>> Sister Simone Campbell: Oh, about the Pope. Oh, I did about his talk. Let's see. Oh, I've got a good one. This is from -- for the Catholics in the crowd. This is from one of our sisters on the bus last fall. She had been -- she's a school sister at Notre-Dame and she was at their mother house, their central house in Rome in August. And they had some kind of reception and a security guy from the Pope was there at the reception. There were several security guys. I don't know why. I didn't understand that part. But, anyway -- so, she's talking to the security guys with a group of her sisters. And the guy says to her, "You know, the Pope's impossible to guard. He's just impossible to guard because he keeps walking into the crowd." And so -- he said, "For example, in July, they'd been in downtown Rome and the heat of the day -- the heat of the afternoon and someone thrusts into the Pope's hands a glass of some refreshing drink." And the security guy reported that he jumped in and he's wrestling with the Pope to keep him from drinking this glass. And the security guy said that Pope Francis looked him in the eye and said, in Italian, "It's not from the cardinals. Don't worry."
[ Laughter ]
Pretty good, huh?
>> Carson Smith: OK. So, isn't campaign finance reform including overturning the Citizens United decision the key to reducing lobbyists' stranglehold on politicians? Wouldn't politicians create more equitable policies if they weren't indebted to PACs?
>> Sister Simone Campbell: Probably. But the pragmatic story is it ain't happening. So, we the people can't sit around and wait for a miracle of campaign finance reform. I mean, let's be real about this. It requires a constitutional amendment or more untimely deaths on the Supreme Court. And I'm not going to advocate for that. Because you see what -- what mess that creates. So, the fact is we can't sit by and wait. True, it'd be a lot easier if we could overturn -- well, I think it -- we could be a lot easier if we overturned Citizens United, but I think we have to be careful about the certitude that money's the problem. Because look at Jeb Bush. Jeb Bush had a gabillion dollars. He had untold funding and it didn't matter. There's something deeper than money. It's not just money. It's whether or not we have the sense that we're in this together. Do I have your back? And that's the piece where I think we the people make the difference. So, yeah, I'd love to have campaign finance reform. I think it's sort of like women's ordination in the Catholic Church. You know? It's going to be a long time coming. So, let's -- let's do what needs doing. Let's not stop because we can't get the ideal. So, let's keep at it. Let's work. Let's do what needs doing.
>> Brenda Duverce: So, this will be our last set of questions for today.
>> Sister Simone Campbell: All right. Whew, the exam is over. I feel like my oral -- do you think I'll pass?
>> Brenda Duverce: But they're both -- they're related.
>> Sister Simone Campbell: Oh, OK.
>> Brenda Duverce: As a role model for Catholic activists, what advice can you give us when we go to the polls?
>> Sister Simone Campbell: Vote.
>> Brenda Duverce: And a second question is what are your suggestions for balancing religious and political beliefs?
>> Sister Simone Campbell: Now, that's interesting. Because that is so balancing assumes two sides. I don't think they're different. For me, the faith perspective is about how we breathe. It's about how we internalize, how we take in the fact that we're all in this together. And to say that, "Oh, my faith is over here and my politics is over here." That's schizophrenia. That's a mental illness. We've -- we can't do that. And I think some of our leadership, the middle management trouble, some of that is because what our leaders did was substitute rules for spiritual leadership. And if you've just got the idea that faith is about this external set of rules, any faith -- you know? The Jewish tradition with the Ten Commandments or the -- you know -- all of the strictures in the Torah or we do with all of our church regulations or whatever. That creates an outside piece. And what I know as a spiritual truth -- OK, blah. This is risky. But what I know as the spiritual truth, the contemplative truth, is that we're created by God at every moment. I have this idea that God hums each one of us at every moment. It's not that God is separate out there. It's not that God is pulling the strings. It's that we're loved into being at every moment. And the challenge becomes how do I then embody that love and show it out? And that's where it comes into politics. Is how do I embody the love that creates me to meet the love that creates you? And we find a way forward together. It's not separate. It's not out there. It's not controlled with strings. It's hummed with a wonderful symphony as we all create different tones and different ways together. That's the chorus that we need. That's what we need. So, can I -- since it was the last question, can I end with a poem? Is that legit?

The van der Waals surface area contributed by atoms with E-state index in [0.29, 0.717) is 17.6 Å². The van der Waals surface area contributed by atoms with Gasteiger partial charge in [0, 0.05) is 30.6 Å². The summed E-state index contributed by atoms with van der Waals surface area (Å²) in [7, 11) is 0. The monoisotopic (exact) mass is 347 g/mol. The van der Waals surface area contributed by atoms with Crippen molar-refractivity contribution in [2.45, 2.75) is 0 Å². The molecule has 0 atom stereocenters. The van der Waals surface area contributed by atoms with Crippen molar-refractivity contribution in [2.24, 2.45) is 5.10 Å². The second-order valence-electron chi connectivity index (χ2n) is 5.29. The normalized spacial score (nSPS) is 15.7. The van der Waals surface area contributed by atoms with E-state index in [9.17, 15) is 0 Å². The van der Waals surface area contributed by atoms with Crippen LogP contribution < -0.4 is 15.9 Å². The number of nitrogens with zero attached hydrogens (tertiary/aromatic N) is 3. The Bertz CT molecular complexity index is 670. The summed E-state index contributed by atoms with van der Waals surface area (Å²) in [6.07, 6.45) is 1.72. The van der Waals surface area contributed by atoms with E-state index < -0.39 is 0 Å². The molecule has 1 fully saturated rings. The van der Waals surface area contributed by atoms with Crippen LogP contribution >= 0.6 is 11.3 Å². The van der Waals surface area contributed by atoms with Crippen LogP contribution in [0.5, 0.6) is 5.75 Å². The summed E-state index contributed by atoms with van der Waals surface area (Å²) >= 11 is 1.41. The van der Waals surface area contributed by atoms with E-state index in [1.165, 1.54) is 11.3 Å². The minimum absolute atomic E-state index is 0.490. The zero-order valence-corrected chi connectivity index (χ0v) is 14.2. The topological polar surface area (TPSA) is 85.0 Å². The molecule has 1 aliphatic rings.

>> Brenda Duverce: Sure.
>> Sister Simone Campbell: OK. Because it fits right on this. And it's the last -- I've had some of my poems in my book. I think of it as like my children. But anyway. But this poem is called "Incarnation." It's what we're challenged to do is to do our part. And -- so it has some Middle East references because I wrote it. Can you -- I wrote it on the last night in Baghdad in 2002 so -- after we went to an Italian restaurant. But the -- we came back from the restaurant and in the light from our hotel's plate glass window was this wedding party. And they were dancing because it was in the light of the window. And they had an old violin and this accordion. And we got drawn in to dance. There were 11 of us. We got drawn in to dance. Well, I'm a poet. I'm not a dancer. And -- but this guy dancing next to me trying to show me this folk dance, he leans over and he says, "How long do my niece and her new husband have to live in peace? How long until you start bombing us?" The global aspect of what we're talking about. Well, anyway, so here's the poem that was given that night. It's called "Incarnation." That's the embodiment of God. That's that being, the love that we're being created by. And it goes like this. Let gratitude be the beat of our heart pounding Baghdad rhythms, circulating memories, meaning of the journey. Let resolve flow in our veins fueled by Basra's destitution, risking reflective action in a 15 second world. Let compassion be our hands reaching to be with each other, all others, to touch, hold, heal this fractured world. Let wisdom be our feet bringing us to the crying need, to friends or foe, to share this body's blood. Let love be our eyes that we might see the beauty, see the dream, lurking in the shadows of despair and dread. And let community be our body warmth radiating Arab energy to welcome in the foreign stranger even the ones who wage this war. And let us remember on drear distant days we are a promise Christmas joy. We live as one, this fragile gifted life, for we are the body of God. Thank you very much.
[ Applause ]
>> Susan M. Collins: Sister Simone, thank you so much for your remarks and for such a rich, wide ranging conversation. I'd also like to thank all of you for joining us here and for all of your questions. I hope you will come back on Monday. We will have our last policy talks of this academic year and our speaker will be General George Casey, Jr. So, I hope that you will also stay and continue this conversation. We have a reception and also a book signing just outside of our Great Hall, outside of the doors right here. And so please join us for that reception and if you'll join me in a final round of thanks for Sister Simone. That was wonderful.
[ Applause ]